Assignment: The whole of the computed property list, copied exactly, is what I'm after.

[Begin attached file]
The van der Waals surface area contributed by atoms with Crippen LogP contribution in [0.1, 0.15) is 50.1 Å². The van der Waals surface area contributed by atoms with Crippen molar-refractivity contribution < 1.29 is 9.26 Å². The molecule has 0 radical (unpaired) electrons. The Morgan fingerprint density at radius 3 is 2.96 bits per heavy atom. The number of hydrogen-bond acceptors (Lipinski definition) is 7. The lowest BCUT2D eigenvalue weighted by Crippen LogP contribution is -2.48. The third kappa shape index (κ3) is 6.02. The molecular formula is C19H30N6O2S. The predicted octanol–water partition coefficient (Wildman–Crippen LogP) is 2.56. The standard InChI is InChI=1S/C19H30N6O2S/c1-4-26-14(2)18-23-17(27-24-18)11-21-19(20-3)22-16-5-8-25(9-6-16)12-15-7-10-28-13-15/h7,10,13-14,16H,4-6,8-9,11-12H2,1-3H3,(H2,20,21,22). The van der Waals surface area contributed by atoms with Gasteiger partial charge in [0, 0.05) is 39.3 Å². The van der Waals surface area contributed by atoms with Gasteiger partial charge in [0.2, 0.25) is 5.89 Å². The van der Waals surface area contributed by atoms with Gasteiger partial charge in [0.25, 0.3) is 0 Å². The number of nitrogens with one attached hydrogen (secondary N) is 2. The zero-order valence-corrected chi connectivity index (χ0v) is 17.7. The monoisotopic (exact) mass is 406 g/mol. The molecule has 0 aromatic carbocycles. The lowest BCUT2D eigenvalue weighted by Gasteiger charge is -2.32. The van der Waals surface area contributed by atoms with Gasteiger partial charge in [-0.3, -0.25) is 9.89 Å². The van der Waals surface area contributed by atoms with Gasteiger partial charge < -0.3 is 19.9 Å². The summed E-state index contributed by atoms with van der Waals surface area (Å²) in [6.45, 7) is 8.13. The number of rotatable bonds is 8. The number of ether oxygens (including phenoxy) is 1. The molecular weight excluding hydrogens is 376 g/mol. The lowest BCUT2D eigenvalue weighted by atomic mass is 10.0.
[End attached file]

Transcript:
The van der Waals surface area contributed by atoms with Crippen LogP contribution in [0.1, 0.15) is 50.1 Å². The van der Waals surface area contributed by atoms with Crippen molar-refractivity contribution < 1.29 is 9.26 Å². The molecule has 0 radical (unpaired) electrons. The Morgan fingerprint density at radius 3 is 2.96 bits per heavy atom. The number of hydrogen-bond acceptors (Lipinski definition) is 7. The lowest BCUT2D eigenvalue weighted by Crippen LogP contribution is -2.48. The third kappa shape index (κ3) is 6.02. The molecular formula is C19H30N6O2S. The predicted octanol–water partition coefficient (Wildman–Crippen LogP) is 2.56. The standard InChI is InChI=1S/C19H30N6O2S/c1-4-26-14(2)18-23-17(27-24-18)11-21-19(20-3)22-16-5-8-25(9-6-16)12-15-7-10-28-13-15/h7,10,13-14,16H,4-6,8-9,11-12H2,1-3H3,(H2,20,21,22). The van der Waals surface area contributed by atoms with Gasteiger partial charge in [0, 0.05) is 39.3 Å². The van der Waals surface area contributed by atoms with Gasteiger partial charge in [0.2, 0.25) is 5.89 Å². The van der Waals surface area contributed by atoms with Gasteiger partial charge in [0.25, 0.3) is 0 Å². The number of nitrogens with one attached hydrogen (secondary N) is 2. The zero-order valence-corrected chi connectivity index (χ0v) is 17.7. The monoisotopic (exact) mass is 406 g/mol. The molecule has 0 aromatic carbocycles. The lowest BCUT2D eigenvalue weighted by Gasteiger charge is -2.32. The van der Waals surface area contributed by atoms with Gasteiger partial charge in [-0.3, -0.25) is 9.89 Å². The van der Waals surface area contributed by atoms with Gasteiger partial charge < -0.3 is 19.9 Å². The summed E-state index contributed by atoms with van der Waals surface area (Å²) in [6.45, 7) is 8.13. The number of rotatable bonds is 8. The number of ether oxygens (including phenoxy) is 1. The molecular weight excluding hydrogens is 376 g/mol. The lowest BCUT2D eigenvalue weighted by atomic mass is 10.0.